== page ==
The Times editorial board writes on their disappointment over the passage of the four ballot measures that write discrimination against same-sex couples into state constitutions.

Several openly gay politicians won significant state and national seats in this election, including Jared Polis for U.S. Rep in Colorado and Kate Brown for Oregon Secretary of State.

CNN’s exit polls found that 27% of gay voters chose McCain. Towleroad is surprised.

Prop. 8’s passage has resulted in protests and legal action.

There is still much uncertainty as to whether same-sex marriages performed in California before Nov. 4 will be recognized as legal now that Prop. 8 has passed.

The “No on 8” campaign is holding on to hope – they say that until provisional ballots are counted, it’s too early to say if Prop. 8 has passed.

Wednesday, November 5, 2008

Morning Sweep – Election Recap (PM Edition)

Pardon our lateness in posting the sweep – we’ve been recovering from being out in the field yesterday and seeing the results pour in. We’ll have much more on election results for you tomorrow!

The New York State Senate has flipped from a Republican Majority to a pro-LGBT Democrat Majority. Democrat Brian Foley defeated Republican incumbent Caesar Trunzo in Long Island and Democrat Joseph Addabbo defeated Republican incumbent Serphin Maltese in Queens, gaining two seats. There are now 32 Democrats out of 62 total Senate seats.

Barack Obama, President-elect, is already at work preparing his transition team.

Democrats also gained at least five seats in the U.S. Senate.

Four major LGBT bills will face the new U.S. Congress.

Connecticut voters rejected a ballot proposition to hold a Constitutional convention which would have opened the door to the possibility of a same-sex marriage ban there.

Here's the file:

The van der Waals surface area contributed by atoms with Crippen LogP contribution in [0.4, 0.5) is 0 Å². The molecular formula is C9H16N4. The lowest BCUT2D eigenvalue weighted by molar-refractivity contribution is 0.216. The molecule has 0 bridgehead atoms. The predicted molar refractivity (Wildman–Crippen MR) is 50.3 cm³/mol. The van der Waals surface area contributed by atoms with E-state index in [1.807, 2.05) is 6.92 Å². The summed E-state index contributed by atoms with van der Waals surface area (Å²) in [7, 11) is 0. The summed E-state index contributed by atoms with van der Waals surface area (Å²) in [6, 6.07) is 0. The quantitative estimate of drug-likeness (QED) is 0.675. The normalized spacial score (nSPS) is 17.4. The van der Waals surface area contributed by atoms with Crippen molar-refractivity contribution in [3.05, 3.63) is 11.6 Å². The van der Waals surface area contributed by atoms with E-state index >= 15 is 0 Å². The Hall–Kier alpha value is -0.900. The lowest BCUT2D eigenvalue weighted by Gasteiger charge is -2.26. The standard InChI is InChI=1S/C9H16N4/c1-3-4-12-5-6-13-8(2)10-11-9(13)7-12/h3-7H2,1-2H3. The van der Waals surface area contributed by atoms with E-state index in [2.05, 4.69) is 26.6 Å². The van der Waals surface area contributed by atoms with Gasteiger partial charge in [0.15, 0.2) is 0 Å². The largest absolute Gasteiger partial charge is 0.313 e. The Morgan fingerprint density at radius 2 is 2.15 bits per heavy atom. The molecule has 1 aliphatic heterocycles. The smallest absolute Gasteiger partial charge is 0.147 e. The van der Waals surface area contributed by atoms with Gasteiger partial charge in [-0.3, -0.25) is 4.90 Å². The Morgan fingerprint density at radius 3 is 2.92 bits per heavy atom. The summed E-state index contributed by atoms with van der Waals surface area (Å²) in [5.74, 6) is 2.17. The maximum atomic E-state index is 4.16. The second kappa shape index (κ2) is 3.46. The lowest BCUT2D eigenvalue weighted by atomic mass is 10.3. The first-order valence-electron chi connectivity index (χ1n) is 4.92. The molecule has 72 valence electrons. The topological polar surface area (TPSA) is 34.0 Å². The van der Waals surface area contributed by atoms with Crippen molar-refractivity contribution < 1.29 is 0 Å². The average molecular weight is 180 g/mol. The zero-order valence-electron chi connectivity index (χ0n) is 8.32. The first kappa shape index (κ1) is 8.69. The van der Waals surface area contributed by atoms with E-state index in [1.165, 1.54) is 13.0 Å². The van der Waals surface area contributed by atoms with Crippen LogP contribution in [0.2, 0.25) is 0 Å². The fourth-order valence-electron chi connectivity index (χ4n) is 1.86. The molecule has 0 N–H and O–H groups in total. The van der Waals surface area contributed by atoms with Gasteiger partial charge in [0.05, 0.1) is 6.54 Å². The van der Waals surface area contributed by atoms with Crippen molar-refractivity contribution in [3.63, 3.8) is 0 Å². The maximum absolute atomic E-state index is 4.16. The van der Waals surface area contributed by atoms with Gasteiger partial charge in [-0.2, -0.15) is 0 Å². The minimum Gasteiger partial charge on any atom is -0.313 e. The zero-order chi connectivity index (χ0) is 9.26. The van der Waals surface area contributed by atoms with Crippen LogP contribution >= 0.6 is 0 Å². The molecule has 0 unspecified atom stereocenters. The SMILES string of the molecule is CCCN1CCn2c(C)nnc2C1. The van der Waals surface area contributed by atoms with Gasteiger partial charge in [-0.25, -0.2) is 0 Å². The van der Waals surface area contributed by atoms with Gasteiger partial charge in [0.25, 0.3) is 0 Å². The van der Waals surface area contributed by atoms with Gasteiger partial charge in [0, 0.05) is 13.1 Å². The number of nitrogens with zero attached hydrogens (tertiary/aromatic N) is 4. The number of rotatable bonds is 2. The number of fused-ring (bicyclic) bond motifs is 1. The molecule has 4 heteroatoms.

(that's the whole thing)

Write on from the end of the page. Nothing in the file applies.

And now for the bad news: California’s Prop. 8 to ban same-sex marriage looks to have passed, according to the AP. Same-sex marriage bans in Arizona and Florida also passed. And Arkansas voters approved a ban to keep unmarried couples from becoming foster parents or adopting.

Gay rights activists react to the passing of Prop. 8.

Monday, November 3, 2008

Morning Sweep

The New York Times outlines the benefits that same-sex couples who are married or have civil unions typically have, versus those they still need to be concerned about.

The Daily News writes on the most hotly contested NYS Senate races.

The Daily News also summarizes the news surrounding Prop. 8.

Although Obama and McCain have both said they are against same-sex marriage on a federal level, McCain has endorsed Prop. 8 while Obama has spoken against it.

This past weekend, the L.A. Times made a final, compelling argument against Prop. 8.

Prop. 8 opponents made the final push against the same-sex marriage ban personal this weekend by going door-to-door and sharing personal stories.

The ballot measure calling for a Constitutional convention in Connecticut has same-sex marriage supporters there worried. The Conn. Attorney General urges a “no” vote.

Despite all the campaigning done for Florida’s Prop. 2 to ban same-sex marriage, polls still show it's short of the 60% approval required for it to pass.

Freshman U.S. Congressmen have made good on their pledges to support gay rights, according to HRC’s newest Congressional Scorecard.

U.S. World & News Report writes that gay adoptions may be the next big LGBT rights issue.